Library Journal says: “When Zeno Mayfield’s daughter can’t be found, everyone in the small Appalachian town of Carthage joins in the hunt. Alas, the trail leads to an Iraq War hero with an association to the family—and terrible memories of battle. Further complicating matters, it seems that the missing girl may have been estranged from her family long before she vanished.”

In another starred review, Kirkus Reviews says: “Dark events in Carthage, a town in upstate New York–a war hero returning from Iraq, a broken engagement, a mysterious murder–but not everything is as it seems. Carthage seems to embody the values of small-town America, for its citizens are independent and patriotic, but in early July 2005, things start to go dreadfully wrong. Juliet Mayfield, older daughter of former Carthage mayor Zeno Mayfield, is planning her wedding but finds her fiance, Brett Kincaid, broken and strangely different when he returns from duty in Iraq. Cpl. Kincaid is on a passel of meds, walks with a limp and has obviously experienced a severe trauma while on active duty. Meanwhile, Juliet’s cynical and smart-mouthed younger sister, Cressida (the “smart one” as opposed to Juliet, the “beautiful one”), disappears one Saturday night after uncharacteristically visiting a local bar. The next day, Kincaid appears, hung over and largely inarticulate, and blood is found on the seat of his Jeep. Although his mother defiantly defends him as a war hero, Kincaid eventually confesses to having murdered Cressida. The scene then shifts to Florida, seven years later, when an eccentric psychologist is interviewing Sabbath Mae McSwain for an intern position. She’s defensive about a name that seems obviously made up, though she carries a birth certificate around with her, and becomes visibly nervous when the psychologist starts probing about her past …Knotted, tense, digressive and brilliant.”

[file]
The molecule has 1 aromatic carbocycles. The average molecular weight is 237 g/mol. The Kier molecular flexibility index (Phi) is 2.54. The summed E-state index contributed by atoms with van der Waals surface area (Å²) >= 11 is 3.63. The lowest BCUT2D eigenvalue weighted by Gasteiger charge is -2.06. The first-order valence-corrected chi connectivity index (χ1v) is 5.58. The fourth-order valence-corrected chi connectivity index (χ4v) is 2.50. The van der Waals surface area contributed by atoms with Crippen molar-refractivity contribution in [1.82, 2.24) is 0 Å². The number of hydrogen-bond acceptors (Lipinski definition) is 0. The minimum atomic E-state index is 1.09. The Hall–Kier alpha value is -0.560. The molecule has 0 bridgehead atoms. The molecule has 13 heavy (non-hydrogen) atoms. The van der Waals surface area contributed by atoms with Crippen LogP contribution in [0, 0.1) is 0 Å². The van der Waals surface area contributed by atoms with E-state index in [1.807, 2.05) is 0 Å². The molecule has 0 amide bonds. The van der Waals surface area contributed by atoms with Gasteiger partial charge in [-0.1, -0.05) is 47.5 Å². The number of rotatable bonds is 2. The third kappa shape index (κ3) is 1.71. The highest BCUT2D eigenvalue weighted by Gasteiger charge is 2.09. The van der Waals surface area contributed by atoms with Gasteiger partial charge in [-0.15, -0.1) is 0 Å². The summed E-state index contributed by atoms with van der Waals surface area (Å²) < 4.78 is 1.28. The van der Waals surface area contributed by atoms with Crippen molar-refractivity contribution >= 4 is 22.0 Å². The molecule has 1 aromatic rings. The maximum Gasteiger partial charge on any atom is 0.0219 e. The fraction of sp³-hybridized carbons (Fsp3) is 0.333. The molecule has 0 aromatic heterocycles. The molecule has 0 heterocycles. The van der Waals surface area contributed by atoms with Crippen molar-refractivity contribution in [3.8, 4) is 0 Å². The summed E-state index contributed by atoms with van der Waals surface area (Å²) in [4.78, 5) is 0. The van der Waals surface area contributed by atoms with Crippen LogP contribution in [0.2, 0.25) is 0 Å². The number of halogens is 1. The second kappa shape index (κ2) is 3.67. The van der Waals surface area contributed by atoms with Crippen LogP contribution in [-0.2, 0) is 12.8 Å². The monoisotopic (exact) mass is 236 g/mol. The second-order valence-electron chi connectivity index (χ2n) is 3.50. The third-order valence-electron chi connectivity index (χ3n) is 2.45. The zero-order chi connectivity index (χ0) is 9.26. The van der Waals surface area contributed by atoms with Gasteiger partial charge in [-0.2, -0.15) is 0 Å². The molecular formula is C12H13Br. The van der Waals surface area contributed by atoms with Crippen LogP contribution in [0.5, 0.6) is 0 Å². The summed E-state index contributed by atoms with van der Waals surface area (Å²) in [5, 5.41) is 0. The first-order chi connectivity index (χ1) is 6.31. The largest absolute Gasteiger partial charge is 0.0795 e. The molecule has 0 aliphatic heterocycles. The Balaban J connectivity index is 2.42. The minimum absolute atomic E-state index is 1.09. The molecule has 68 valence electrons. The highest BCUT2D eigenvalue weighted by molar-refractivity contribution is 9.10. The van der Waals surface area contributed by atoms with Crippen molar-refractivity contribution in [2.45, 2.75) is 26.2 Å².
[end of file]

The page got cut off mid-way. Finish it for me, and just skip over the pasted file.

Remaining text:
A third starred review comes from Library Journal: “Multiaward winner Oates’s latest work focuses on the disappearance and apparent murder of a talented but socially isolated 19-year-old by her sister’s ex-fiancé. The multiple points of view allow us inside the minds of the shattered Iraqi war veteran accused of the crime, the deceased young woman’s shocked and grieving family, and the young woman herself. In some ways, all are victims of wartime atrocities. Each perspective is involving; each character is complex and sympathetic. The result is a narrative that demands continual reevaluation of individuals and events, and readers are likely to race through the pages to unravel the mystery of what happened and why. The unexpected conclusion is very satisfying reading. This is a story about war, violence, mental illness, love, hatred, and, perhaps most of all, the will to survive and the healing power of forgiveness, all powerfully rendered by a master storyteller. . . . “

When is it available?

Carthage can be found in Hartford, at the Downtown Hartford Public Library.